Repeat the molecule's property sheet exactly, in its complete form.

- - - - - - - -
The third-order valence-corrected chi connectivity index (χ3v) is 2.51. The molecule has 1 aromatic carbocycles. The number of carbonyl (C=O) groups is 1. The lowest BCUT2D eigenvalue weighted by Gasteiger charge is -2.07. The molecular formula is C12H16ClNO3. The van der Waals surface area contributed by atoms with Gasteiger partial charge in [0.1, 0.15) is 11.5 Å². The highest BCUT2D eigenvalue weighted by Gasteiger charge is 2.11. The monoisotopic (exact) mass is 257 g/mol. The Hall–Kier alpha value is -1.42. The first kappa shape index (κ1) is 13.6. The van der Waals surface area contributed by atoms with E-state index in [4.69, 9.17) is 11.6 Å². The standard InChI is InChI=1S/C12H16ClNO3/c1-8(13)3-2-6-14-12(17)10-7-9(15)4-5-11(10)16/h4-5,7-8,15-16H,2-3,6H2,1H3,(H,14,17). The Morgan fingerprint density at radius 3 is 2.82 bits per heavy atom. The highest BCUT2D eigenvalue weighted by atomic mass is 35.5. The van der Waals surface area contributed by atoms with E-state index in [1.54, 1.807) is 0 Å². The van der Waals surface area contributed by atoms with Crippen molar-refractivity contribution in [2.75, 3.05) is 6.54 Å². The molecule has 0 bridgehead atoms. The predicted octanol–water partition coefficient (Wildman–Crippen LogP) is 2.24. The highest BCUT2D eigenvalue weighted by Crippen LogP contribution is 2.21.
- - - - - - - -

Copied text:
The third-order valence-corrected chi connectivity index (χ3v) is 2.51. The molecule has 1 aromatic carbocycles. The number of carbonyl (C=O) groups is 1. The lowest BCUT2D eigenvalue weighted by Gasteiger charge is -2.07. The molecular formula is C12H16ClNO3. The van der Waals surface area contributed by atoms with Gasteiger partial charge in [0.1, 0.15) is 11.5 Å². The highest BCUT2D eigenvalue weighted by Gasteiger charge is 2.11. The monoisotopic (exact) mass is 257 g/mol. The Hall–Kier alpha value is -1.42. The first kappa shape index (κ1) is 13.6. The van der Waals surface area contributed by atoms with E-state index in [4.69, 9.17) is 11.6 Å². The standard InChI is InChI=1S/C12H16ClNO3/c1-8(13)3-2-6-14-12(17)10-7-9(15)4-5-11(10)16/h4-5,7-8,15-16H,2-3,6H2,1H3,(H,14,17). The Morgan fingerprint density at radius 3 is 2.82 bits per heavy atom. The highest BCUT2D eigenvalue weighted by atomic mass is 35.5. The van der Waals surface area contributed by atoms with E-state index in [1.54, 1.807) is 0 Å². The van der Waals surface area contributed by atoms with Crippen molar-refractivity contribution in [2.75, 3.05) is 6.54 Å². The molecule has 0 bridgehead atoms. The predicted octanol–water partition coefficient (Wildman–Crippen LogP) is 2.24. The highest BCUT2D eigenvalue weighted by Crippen LogP contribution is 2.21.